Site of former ugly hotel to become ultra-modern park in central Moscow
For six years, there's been a wasteland in the heart of the Russian capital, fenced off and forlorn. Soon, however, Zaryadye will be home to an ultra-modern park featuring sleek glass architecture and artificial microclimates.
The area, just a few steps from St Basil's Cathedral and the Kremlin, was cleared of houses during the Stalin era for the construction of a huge skyscraper. That plan was shelved and in its place, the vast Hotel Rossiya was built during the 1960s. With more than 3,000 rooms, it was then the largest hotel in the world - and many also thought one of the ugliest. Its hulking facade dominated views of the Kremlin and Red Square.
It was torn down in 2006 and the site remained a derelict wasteland. British architect Norman Foster was due to design a complex, including a luxury hotel, but it never got off the ground.
Then last January, President Vladimir Putin went for a stroll around the grounds and told Moscow's mayor Sergei Sobyanin that he thought it was a good spot for a park. The mayoralty said it would draw up proposals and the city announced a competition open to Russian and international design firms.
The winning project, announced in recent days, is by New York firm Diller Scofidio + Renfro and will divide the site into four zones typical of different parts of Russia: tundra, steppe, forest and marsh. Each will offer a different view of the nearby Kremlin.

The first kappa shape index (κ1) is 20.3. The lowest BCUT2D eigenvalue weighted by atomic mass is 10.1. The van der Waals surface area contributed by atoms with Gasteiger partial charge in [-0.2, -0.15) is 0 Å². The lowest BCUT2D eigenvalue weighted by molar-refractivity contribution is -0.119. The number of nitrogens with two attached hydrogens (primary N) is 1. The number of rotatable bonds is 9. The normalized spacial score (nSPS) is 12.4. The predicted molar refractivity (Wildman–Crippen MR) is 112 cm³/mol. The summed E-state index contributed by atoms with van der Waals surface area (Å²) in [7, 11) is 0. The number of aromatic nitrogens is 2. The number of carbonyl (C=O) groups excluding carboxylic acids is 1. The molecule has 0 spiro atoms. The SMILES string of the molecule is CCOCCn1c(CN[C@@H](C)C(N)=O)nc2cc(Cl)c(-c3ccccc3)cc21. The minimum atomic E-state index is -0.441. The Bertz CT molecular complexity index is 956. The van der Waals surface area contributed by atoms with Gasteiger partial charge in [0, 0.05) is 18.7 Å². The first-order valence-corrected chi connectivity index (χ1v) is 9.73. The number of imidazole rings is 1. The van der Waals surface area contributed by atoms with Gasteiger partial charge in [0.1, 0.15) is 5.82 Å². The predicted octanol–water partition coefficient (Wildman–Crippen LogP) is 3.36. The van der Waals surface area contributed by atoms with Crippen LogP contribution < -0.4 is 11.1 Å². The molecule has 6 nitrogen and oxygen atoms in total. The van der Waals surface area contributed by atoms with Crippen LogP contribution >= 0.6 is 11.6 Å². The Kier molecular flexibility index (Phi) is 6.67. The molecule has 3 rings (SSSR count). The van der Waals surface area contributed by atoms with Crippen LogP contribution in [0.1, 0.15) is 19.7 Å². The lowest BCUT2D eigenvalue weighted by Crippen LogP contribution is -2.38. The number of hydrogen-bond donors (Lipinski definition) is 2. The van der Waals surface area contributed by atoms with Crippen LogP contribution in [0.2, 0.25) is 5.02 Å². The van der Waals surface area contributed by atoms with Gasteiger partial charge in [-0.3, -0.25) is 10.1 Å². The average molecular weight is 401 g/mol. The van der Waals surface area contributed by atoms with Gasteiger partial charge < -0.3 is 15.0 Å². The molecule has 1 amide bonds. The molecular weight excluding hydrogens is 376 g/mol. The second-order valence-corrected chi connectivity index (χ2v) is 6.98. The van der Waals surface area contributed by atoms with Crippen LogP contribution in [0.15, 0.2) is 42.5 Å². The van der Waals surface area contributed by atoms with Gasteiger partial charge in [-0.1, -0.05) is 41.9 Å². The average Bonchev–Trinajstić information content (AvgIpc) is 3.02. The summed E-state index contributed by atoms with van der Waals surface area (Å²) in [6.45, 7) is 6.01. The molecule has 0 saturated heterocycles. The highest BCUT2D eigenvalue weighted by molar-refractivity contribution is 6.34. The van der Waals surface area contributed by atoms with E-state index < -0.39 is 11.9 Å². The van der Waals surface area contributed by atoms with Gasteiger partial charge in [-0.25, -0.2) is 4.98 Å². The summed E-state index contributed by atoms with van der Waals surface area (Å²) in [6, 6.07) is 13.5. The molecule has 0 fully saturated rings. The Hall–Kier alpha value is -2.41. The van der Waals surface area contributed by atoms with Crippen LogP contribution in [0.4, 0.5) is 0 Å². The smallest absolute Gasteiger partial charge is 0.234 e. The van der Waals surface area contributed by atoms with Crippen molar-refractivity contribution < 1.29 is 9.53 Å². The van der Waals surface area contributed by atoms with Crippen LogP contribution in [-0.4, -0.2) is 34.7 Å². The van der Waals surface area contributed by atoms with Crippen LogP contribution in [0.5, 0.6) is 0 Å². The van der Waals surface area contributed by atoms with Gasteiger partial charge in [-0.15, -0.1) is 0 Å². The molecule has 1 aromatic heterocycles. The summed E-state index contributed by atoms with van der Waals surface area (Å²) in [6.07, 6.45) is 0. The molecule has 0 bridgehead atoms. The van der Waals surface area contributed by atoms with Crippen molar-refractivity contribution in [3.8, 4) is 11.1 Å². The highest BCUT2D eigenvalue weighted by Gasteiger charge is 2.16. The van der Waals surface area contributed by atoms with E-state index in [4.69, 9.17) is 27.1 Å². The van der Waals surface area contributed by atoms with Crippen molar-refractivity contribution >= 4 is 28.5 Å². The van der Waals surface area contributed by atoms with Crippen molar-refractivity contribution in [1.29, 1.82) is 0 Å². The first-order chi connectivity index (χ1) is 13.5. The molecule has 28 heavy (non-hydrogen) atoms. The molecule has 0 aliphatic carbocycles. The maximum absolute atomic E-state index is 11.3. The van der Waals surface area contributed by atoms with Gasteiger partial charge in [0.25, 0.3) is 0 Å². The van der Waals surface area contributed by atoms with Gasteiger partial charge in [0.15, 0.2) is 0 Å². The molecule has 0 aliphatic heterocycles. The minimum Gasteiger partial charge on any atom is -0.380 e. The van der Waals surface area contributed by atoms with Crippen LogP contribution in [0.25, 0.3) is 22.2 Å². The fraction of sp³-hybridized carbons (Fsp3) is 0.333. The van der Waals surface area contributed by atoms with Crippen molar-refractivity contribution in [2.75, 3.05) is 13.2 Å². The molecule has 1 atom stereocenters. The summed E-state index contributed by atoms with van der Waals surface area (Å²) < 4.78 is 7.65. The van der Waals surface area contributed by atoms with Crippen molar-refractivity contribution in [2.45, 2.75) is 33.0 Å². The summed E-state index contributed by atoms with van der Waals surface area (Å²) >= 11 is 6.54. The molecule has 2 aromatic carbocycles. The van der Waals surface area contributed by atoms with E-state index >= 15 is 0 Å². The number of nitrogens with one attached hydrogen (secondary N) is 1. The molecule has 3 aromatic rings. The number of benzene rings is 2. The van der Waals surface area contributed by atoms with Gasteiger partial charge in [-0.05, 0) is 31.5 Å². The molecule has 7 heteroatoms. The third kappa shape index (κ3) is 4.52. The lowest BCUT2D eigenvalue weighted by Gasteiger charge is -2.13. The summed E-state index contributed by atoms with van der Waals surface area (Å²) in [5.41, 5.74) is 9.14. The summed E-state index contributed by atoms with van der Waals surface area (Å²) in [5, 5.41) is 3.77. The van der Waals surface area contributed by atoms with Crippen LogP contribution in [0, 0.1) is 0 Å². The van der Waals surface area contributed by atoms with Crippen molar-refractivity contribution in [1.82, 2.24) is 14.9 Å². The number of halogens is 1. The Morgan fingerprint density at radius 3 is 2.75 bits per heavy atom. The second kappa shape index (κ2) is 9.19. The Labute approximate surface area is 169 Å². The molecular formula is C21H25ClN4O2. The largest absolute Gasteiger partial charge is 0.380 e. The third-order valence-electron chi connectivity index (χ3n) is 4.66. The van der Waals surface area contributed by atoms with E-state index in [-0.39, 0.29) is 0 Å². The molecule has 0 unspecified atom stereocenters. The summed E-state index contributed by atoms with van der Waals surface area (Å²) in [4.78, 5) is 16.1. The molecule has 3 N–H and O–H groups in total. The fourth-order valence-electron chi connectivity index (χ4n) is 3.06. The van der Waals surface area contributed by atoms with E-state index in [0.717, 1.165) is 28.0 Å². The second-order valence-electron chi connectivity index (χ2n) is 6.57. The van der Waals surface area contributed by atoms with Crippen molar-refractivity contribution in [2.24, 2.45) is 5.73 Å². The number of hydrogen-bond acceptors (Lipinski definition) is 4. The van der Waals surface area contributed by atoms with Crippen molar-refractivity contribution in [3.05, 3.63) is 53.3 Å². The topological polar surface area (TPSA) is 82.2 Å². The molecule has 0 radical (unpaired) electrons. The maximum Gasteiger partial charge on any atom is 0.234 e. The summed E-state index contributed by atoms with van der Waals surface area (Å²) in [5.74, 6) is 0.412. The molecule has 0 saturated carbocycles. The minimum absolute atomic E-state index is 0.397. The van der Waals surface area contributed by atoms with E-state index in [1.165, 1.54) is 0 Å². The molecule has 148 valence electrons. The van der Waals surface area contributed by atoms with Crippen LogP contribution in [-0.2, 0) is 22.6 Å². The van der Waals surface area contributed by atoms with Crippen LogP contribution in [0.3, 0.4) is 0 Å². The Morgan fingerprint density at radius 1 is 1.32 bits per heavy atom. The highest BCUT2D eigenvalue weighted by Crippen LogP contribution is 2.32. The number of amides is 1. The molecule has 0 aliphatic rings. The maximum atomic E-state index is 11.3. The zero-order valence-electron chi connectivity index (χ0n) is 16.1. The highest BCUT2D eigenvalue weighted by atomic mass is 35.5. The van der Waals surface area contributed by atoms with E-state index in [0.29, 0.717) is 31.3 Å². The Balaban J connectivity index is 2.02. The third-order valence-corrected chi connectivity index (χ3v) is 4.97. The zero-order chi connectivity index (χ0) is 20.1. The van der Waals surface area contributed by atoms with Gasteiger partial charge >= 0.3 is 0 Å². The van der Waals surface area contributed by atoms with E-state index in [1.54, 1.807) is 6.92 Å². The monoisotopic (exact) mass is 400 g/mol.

The project will involve artificial microclimates, and is designed according to the principles of "wild urbanism", say its creators, imagining "a clear system of interaction between nature and the city".
Zaryadye will be the first new park to be built in Moscow for half a century and construction should be completed by 2016. The city has set aside 6.5 billion roubles (HK$1.5 billion) for the project.
Muscovites are likely to welcome a prime spot open to the public that's a park and not another office complex or luxury hotel.
During his tenure as mayor, Sobyanin has pulled back slightly from the free-wheeling capitalism of the recent post-Soviet past in Moscow and made quality of life a priority in the centre of the city, selecting parks as the forefront of the initiative.
Opposition politicians such as Alexey Navalny have complained that the reconstruction is cosmetic and only benefits a small square of central Moscow, while the suburbs are scruffy post-Soviet forgotten zones.
But in the centre, the regeneration has indeed been impressive. Gorky Park, once a depressing concrete jungle of rusting rides and sorry fast-food stands, has been completely relandscaped and is now filled with strolling families, roller-blading hipsters and pleasant cafes.